IMG_4971On a recent weekday afternoon at the Texas Rock Gym, an indoor climbing center in Spring Branch, a young woman scrabbled her way up the vertical face of a 30-foot-high wall, her hands and feet searching for brightly colored holds. A harness around her waist was hooked to a rope suspended from the top of the wall and anchored by her climbing partner, who stood on the padded gym floor, taking in the rope as she made her ascent.

“Wow, she’s really moving,” commented gym manager Roger Capuchino. Nearby, a team of workers on stepladders were unscrewing holds from another one of the walls so that they could reinstall them in a new configuration. The gym has 14,000 square feet of climbable surface, and it’s constantly changing the pattern of hand- and foot-grips so that its members don’t get bored, Capuchino said. “Whenever you come in there’s always something new and fresh.”

The Texas Rock Gym opened in 1996 as one of Houston’s first climbing centers. After a change of ownership, it moved into its current state-of-the-art facility in 2005. In addition to the main climbing area, where the walls reach up to 34 feet high, the gym includes a yoga studio and spaces for tai-chi, kung fu, and Primal Fitness classes. There’s also a party room for group gatherings. Visitors can bring their own equipment (climbing shoes, harnesses) or rent it from the gym. Rates range from $15 for a day pass to $110 for a monthly membership.

IMG_4969The gym offers four types of climbing—top roping, which requires a partner to belay the climber from a fixed rope; lead climbing, which is a more complex style in which the climber fixes her rope as she goes while being belayed from the ground; auto-belay, which uses a fixed, retractable rope; and bouldering, in which the climber ascends a shorter wall without rope or harness. Fortunately, the gym floor is well-padded, with extra cushions in the bouldering area. There’s also a children’s section of the gym with shorter walls and an easier climb.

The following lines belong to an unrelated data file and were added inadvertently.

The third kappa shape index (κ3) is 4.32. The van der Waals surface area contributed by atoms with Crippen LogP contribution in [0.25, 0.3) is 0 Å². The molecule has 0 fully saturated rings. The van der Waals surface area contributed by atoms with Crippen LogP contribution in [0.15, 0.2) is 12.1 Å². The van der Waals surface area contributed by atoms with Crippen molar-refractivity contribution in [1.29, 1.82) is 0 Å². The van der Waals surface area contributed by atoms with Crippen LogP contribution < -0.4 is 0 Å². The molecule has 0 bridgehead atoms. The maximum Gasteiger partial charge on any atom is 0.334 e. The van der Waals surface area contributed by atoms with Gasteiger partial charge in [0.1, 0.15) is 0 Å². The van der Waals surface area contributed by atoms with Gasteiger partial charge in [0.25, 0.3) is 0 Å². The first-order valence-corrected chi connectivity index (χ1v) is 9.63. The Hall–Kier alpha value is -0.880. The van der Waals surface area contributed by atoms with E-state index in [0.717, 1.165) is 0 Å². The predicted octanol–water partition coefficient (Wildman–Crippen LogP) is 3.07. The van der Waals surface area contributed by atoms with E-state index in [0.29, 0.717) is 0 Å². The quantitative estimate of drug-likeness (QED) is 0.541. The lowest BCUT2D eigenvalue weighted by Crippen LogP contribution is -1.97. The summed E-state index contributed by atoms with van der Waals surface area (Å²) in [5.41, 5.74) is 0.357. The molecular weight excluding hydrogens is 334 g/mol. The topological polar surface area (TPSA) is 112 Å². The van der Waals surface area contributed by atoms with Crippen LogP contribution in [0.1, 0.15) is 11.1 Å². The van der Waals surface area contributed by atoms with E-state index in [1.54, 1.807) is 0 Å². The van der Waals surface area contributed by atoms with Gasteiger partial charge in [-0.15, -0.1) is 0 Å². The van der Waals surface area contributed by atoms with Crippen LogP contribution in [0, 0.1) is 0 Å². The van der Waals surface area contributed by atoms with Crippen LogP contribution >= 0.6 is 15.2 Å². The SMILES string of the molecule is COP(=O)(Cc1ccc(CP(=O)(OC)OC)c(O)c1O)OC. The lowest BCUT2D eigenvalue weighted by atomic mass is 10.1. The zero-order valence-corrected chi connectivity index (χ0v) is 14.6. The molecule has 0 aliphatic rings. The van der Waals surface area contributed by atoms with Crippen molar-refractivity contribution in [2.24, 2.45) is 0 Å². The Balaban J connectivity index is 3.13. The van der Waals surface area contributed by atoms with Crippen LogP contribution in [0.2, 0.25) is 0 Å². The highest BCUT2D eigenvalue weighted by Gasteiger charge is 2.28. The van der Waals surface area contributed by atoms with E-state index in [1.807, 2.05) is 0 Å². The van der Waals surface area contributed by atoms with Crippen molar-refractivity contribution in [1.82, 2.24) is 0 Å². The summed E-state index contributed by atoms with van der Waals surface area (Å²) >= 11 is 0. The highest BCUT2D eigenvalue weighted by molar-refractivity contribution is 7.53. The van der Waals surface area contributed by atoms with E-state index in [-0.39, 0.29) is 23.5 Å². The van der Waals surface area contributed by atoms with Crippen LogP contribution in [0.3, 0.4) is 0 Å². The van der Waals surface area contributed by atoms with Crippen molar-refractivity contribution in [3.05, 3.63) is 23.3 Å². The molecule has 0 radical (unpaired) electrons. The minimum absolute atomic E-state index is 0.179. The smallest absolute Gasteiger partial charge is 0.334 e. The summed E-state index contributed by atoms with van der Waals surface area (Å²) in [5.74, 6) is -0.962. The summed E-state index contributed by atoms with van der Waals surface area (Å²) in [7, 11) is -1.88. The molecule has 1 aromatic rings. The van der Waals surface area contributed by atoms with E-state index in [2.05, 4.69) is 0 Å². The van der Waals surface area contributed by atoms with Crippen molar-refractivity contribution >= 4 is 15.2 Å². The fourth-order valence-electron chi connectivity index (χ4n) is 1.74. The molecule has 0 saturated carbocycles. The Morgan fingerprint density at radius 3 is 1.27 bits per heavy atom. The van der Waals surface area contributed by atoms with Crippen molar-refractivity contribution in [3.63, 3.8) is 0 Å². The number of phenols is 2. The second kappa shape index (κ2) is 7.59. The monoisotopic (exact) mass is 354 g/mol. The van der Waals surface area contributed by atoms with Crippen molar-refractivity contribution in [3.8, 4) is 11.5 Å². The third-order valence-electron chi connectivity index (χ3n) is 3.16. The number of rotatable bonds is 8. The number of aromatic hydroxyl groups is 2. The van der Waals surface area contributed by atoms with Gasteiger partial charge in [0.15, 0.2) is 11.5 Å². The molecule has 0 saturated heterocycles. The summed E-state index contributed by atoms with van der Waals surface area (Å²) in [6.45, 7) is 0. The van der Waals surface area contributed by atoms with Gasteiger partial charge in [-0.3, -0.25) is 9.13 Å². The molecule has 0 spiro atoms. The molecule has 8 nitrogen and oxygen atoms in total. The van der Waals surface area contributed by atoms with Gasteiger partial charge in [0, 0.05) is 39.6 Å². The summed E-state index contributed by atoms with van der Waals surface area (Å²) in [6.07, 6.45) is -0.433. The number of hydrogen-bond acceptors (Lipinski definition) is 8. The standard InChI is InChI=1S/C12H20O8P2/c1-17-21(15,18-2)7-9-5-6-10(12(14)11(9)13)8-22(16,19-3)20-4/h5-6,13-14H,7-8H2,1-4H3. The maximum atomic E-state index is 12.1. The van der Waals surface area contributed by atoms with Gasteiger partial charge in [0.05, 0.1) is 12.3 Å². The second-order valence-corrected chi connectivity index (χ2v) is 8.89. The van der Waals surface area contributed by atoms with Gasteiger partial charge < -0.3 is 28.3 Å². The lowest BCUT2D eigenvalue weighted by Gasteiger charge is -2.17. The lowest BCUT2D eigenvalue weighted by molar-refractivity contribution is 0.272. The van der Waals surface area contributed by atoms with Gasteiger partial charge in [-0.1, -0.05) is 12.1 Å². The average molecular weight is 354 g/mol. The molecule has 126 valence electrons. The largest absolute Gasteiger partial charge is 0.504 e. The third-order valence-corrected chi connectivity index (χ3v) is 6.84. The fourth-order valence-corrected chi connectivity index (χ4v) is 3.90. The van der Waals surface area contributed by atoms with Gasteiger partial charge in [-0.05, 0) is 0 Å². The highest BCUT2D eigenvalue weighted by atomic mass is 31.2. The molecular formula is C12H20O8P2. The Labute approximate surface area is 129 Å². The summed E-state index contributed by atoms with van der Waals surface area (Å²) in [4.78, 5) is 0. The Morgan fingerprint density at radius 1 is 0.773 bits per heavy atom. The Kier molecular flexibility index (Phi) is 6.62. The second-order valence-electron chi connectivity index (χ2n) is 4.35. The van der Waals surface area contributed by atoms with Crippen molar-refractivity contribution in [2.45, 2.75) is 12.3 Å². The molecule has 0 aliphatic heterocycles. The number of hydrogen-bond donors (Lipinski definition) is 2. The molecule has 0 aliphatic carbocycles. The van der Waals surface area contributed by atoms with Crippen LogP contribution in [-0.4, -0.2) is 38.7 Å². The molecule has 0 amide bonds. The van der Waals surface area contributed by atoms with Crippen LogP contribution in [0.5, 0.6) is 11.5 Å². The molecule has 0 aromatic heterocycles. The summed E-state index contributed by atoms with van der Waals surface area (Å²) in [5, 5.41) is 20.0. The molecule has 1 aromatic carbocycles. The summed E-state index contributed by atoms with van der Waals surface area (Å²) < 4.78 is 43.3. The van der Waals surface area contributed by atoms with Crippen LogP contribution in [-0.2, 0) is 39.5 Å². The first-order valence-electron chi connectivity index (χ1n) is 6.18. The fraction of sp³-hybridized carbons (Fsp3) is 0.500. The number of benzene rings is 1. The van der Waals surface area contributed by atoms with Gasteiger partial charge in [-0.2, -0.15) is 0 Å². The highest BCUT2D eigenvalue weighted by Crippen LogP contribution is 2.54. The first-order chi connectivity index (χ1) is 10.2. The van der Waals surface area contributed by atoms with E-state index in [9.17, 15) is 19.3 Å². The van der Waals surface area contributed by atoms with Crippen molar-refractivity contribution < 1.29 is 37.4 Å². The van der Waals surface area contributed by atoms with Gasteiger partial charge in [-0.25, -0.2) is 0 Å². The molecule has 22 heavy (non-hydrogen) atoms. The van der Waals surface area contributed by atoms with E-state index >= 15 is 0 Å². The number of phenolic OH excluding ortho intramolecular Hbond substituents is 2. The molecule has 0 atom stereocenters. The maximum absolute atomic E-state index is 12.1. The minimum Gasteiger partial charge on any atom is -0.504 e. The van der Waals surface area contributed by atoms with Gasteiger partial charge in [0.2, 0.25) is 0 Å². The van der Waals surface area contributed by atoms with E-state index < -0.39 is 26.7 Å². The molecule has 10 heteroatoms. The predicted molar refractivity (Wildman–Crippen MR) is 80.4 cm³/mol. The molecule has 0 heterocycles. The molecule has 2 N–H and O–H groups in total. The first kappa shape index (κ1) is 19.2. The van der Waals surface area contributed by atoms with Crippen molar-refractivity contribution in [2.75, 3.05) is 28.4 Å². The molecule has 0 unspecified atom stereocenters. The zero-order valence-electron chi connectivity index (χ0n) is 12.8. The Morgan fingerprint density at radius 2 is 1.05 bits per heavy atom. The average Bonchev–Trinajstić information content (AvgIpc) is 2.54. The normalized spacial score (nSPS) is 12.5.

Matt Treadway made his first climb at the Texas Rock Gym about a decade ago, and soon became a regular visitor. Eventually he got tired of paying to climb, so he took a job at the gym; he’s now one of its managers. “You have to be strong to climb, but there’s also this huge problem-solving element,” he said. “You brain has to solve the problem before your muscles do. That’s why a lot of people like it—it doesn’t feel like a workout, because it’s like a puzzle you’re doing.”

Capuchino nodded his head in agreement. “There’s a head game to it. When you’re on top rope you feel pretty brave. When you’re bouldering, it’s a little different. It’s like, I don’t know if I want to do that move, I’m going to be cautious about it.”

Before coming to the gym, Capuchino worked for the Houston Outdoor Learning Academy, leading groups of students on adventures around the country, from whitewater rafting to backpacking trips. “One day we came to the Rock Gym, and I just fell in love with it,” he said. “I loved the way it felt on my body, the physical aspect. And then the mental challenge—it’s like putting a puzzle together. It’s pretty awesome.”

Texas Rock Gym. 1526 Campbell Road. 713-973-7625.

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